It is almost the end of summer, and if by any chance you happen to have a fruit tree in your backyard or in your garden, this is probably the exact and perfect moment to collect all of its ripe fruit. The memories from my youth regarding the wild plum trees that grow in my parents’ garden are unforgettable; no, I will never forget how much my father busted my balls every damn August to have me pick up all the fruit that I could. I had to collect plums from the ground, I had to shake the tree, and collect more plums from the ground, I had to climb the tree without braking any branches and fill several plastic grocery bags with ripe fruit. I would get sticky, sweaty, bored and pissed! Now that I think about it, moments like that helped me develop my cursing skills: left alone for hours at the time in the field, surrounded by flies and bees feasting on the juices, the dog jumping trying to grab my feet (or simply eat me off the tree), I would loudly express my deep disappointment for what I was convinced being nothing more that a variation of under-age-child-labor. Eventually, at the end of my rant, I would have picked a few tens of pounds of purple wild plums, I would have earned the despise of a few Saints, but also at least, I would have granted myself a somewhat unlimited number of plum-jam treats, from that moment until most likely the following summer.
Now, a few decades later, I regard those moments as very important lessons about life, nature and family… and cursing.
I cherish the memories of finally entering the kitchen with my load of fruit; my mother would be waiting for me with a nice snack, maybe some cookies and a glass of cold milk or some watermelon, the place would be clean like a surgery room, and a pile of gigantic pots would be sitting on the stove; time to wash and pit!
After a time out of a few minutes in fact, still with cookie crumbs stuck to my cheeks, I would step up onto my stool in front of the kitchen sink, my mom on the left so I could see her knife, the old Hitachi radio blabbing in the background (never, ever, ever put a TV in the kitchen!), and together we would wash and pit every single plum that deserved entering the pot. And for the next few hours, life would revolve around the kitchen, the pots boiling and bubbling on the stove would be the main feature of the whole house: everybody, sooner or later, would eventually make a few “passes”, spoon at hand, in front of the stove.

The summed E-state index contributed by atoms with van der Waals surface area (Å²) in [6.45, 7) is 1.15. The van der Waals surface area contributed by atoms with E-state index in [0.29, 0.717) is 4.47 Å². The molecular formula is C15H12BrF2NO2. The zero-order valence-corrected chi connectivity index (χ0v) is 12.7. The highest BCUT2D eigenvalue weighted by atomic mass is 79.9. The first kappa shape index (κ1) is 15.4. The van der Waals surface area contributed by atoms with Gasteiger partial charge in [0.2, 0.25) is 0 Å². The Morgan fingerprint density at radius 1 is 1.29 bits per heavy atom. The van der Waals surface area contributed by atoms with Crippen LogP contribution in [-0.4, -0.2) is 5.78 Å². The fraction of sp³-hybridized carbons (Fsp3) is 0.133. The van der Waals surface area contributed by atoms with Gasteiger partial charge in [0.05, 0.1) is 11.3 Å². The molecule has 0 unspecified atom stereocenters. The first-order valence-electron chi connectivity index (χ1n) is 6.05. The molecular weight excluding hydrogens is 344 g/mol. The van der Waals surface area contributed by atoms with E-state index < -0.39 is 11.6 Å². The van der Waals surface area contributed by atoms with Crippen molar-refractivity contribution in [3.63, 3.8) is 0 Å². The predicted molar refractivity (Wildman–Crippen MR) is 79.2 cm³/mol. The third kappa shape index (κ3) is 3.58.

So, because tradition to me is very important, I felt entitled to enslave my kids for a few hours during our latest trip to Fiesole,
and have them collect as much fruit as they could. Debi and I then spent the rest of the day in the kitchen with my mom, for me to dust off my memories, and for the wife to get going with this very important yearly celebration.
Get your kids and go pick up some fruit, or take a stroll through your local farmer’s market, make a party out of it, and prepare for winter: a very few things can be better than a fresh jam tart, warm out of the oven, and your favorite pair of house socks in the cold months.
Wash and pit only the ripe fruit. Avoid using fruit that is not ready, as it will raise the acidity level of the jam. Eat the fruit that just calls for it... Nobody expects you to spend hours working without delighting yourself with some fresh, sweet bites. You also have a bottle of grappa at hand, be smart and make the best of it.
Start cooking the fruit on a medium heat, just for the juices to start spill out and the pieces to settle in the pot then, when it starts boiling add the sugar, lower the flame a bit and stir well. Make sure not to burn the fruit on the bottom of the pot, it will add an undesired bitter taste that might upset you.
Cook for about three hours (the timing largely depends on the kind of fruit), or until the desired thickness is reached. Jam should not be runny, and should not be thick, you can though exercise the right of choosing the way you like it (we cooked ours for over 4 hours). If you are worried about the sugar content, start with a smaller proportion, maybe 1 against 1 1/2, and if you'd like you can doctor the jam up while getting to the end of its cooking time.
When the jam is ready, let it sit for a while, let's say about 1 hour, stirring often to facilitate the cooling process, then start filling up the glass jars. Do not fill the jars to the top, since you will have to cover the jam with the grappa; not too much is necessary, but enough to cover completely the fruit and function as your preservative. Cover the mouth of the jar with Saran Wrap and tightly close the cap. Store in a cool, dark place like a basement or a wine cellar.
When ready to eat, just pop the cap and with a spoon, stir the grappa into the jam, this will help soften the fruit that might have been sitting still for a while. Well done, now go bake a tart, or just spread it on a slice of bread, or dilute in a non stick pan with some rum or cognac, reduce, and pour over some vanilla ice cream.
Debi and Gabriele